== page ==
Four Maryland men’s soccer seniors stepped out onto a brightly lit field on Nov. 13, ready for a competitive match. There were fans in the stands and scouts watching diligently on the sidelines. Everything seemed normal.
“It kind of felt like Ludwig again,” right back Ben Di Rosa said.
But it wasn’t. The four Terps were at a training facility in Kansas City, taking the field with rosters full of unfamiliar faces. And there, on that field miles from their usual Friday night setting, they engaged in their first competitive match in months — facing off against the top talents in college soccer at an unofficial combine.
Although it differed from a usual setup — there were no interviews or fitness tests — the weekend-long event offered something perhaps more valuable: a sense of normalcy and an opportunity to show off their pro credentials, even after a year without competition.
“I really enjoyed the experience,” winger Paul Bin said. “I think it was really good for all of us in terms of exposure, just putting ourselves out there for teams and agents.”
Bin, Eric Matzelevich, Matt Di Rosa and his brother Ben Di Rosa all made the trip for the invite-only weekend event. They played three matches in as many days, taking the field in front of both United Soccer League and Major League Soccer scouts, trying to stand out from a field of 80 invitees. And the packed field fostered a real sense of competition.
“It’s definitely nice to get some meaningful and competitive games and play people that we’re not used to playing,” Matt Di Rosa said.
Though the combine drew from colleges nationwide — including some that have already finished their fall seasons — Maryland’s players arrived fresher than some of their counterparts. The Terps have been holding intrasquad scrimmages regularly throughout the fall, staying fresh and fit despite the lack of real competitive opportunities.
The four seniors trained for the combine themselves, as well. Extra running after practice and mentally preparing for a more intense environment kept them ready for the weekend’s rigorous environment.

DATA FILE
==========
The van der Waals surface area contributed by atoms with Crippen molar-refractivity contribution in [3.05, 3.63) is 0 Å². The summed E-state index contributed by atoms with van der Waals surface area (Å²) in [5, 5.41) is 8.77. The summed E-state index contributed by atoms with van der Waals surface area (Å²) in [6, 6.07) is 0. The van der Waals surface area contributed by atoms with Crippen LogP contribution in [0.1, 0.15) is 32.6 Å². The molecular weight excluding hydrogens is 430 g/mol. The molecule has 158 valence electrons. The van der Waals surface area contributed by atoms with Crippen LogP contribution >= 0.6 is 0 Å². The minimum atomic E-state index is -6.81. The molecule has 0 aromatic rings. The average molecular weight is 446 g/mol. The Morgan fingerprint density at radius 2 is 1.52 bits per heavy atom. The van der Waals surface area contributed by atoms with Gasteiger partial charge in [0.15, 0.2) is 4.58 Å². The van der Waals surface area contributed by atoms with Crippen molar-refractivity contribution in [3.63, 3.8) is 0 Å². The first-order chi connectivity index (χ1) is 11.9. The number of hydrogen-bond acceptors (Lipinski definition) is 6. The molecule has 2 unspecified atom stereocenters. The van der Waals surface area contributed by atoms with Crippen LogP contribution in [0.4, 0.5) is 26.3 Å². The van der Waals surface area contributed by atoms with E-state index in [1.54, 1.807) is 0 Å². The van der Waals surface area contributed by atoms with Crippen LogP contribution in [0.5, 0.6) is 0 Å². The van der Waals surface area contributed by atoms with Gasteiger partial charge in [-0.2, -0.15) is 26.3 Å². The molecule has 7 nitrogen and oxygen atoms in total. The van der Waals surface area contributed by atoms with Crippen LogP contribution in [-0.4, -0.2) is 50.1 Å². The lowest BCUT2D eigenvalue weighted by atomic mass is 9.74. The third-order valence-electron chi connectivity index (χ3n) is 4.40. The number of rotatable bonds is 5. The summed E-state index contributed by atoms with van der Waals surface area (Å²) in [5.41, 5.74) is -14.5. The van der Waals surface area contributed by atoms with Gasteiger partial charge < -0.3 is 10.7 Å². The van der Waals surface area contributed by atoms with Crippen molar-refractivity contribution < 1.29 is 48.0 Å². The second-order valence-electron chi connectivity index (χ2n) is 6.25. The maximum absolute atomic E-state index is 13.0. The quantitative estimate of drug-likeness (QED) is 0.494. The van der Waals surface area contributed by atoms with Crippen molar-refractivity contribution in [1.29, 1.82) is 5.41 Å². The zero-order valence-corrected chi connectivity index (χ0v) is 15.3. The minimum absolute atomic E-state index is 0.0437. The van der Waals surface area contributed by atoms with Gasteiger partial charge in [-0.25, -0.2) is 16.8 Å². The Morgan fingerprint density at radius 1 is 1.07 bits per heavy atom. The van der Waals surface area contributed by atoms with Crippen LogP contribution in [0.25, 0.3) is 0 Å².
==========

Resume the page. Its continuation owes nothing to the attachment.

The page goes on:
“Game fitness is a little bit of a different animal. The intrasquad scrimmages definitely helped us get back to game fitness,” Matt Di Rosa said.
Three of the four Terps also had something of an advantage. Though the teams were selected randomly, Matzelevich and both Di Rosas found themselves on the same squad, which helped the fluidity of their play — especially amid a field of relative unknowns.
“It was really great that me, Matt and Ben were on the same team. It was kind of a cheat code,” Matzelevich said.
That left Bin as the odd man out, playing his first competitive fixture since Maryland’s national championship win in December 2018. However, the South Korean player made an impact on the right wing, notably showing a burst of pace past a defender before floating across to an open forward — the kind of move that made him one of the most dynamic attacking threats in the nation during Maryland’s College Cup run.
And little moments like that helped Bin regain some confidence, a lot of which was lost after an ACL tear kept him out of the 2019 season.
“Something clicked,” Bin said. “I got all my confidence back, and I was just really enjoying the three games I played in. I was playing with a lot of swagger, with a lot of confidence.”
Participants left Kansas City with many questions unanswered; a lack of interviews with scouts and no fitness tests left the athletes resigned to evaluating their own performances.
Still, as the draft approaches, the Terps could well be hearing from professional scouts
“I surely hope all of the MLS staff do a much deeper dive in recruiting than what they saw at that combine. I imagine there’s still a lot of kids with a lot of rust,” head coach Sasho Cirovski said.
For now, Matzelevich, Bin and the Di Rosa brothers are waiting. A draft and subsequent signing period is coming, but a date is yet to be announced. A collegiate season could start in mid-February, but no schedule has been determined. So, as the players reflect on their performance, one sentiment keeps them focused.
“The one thing we do know right now is that we’re still Terps,” Bin said.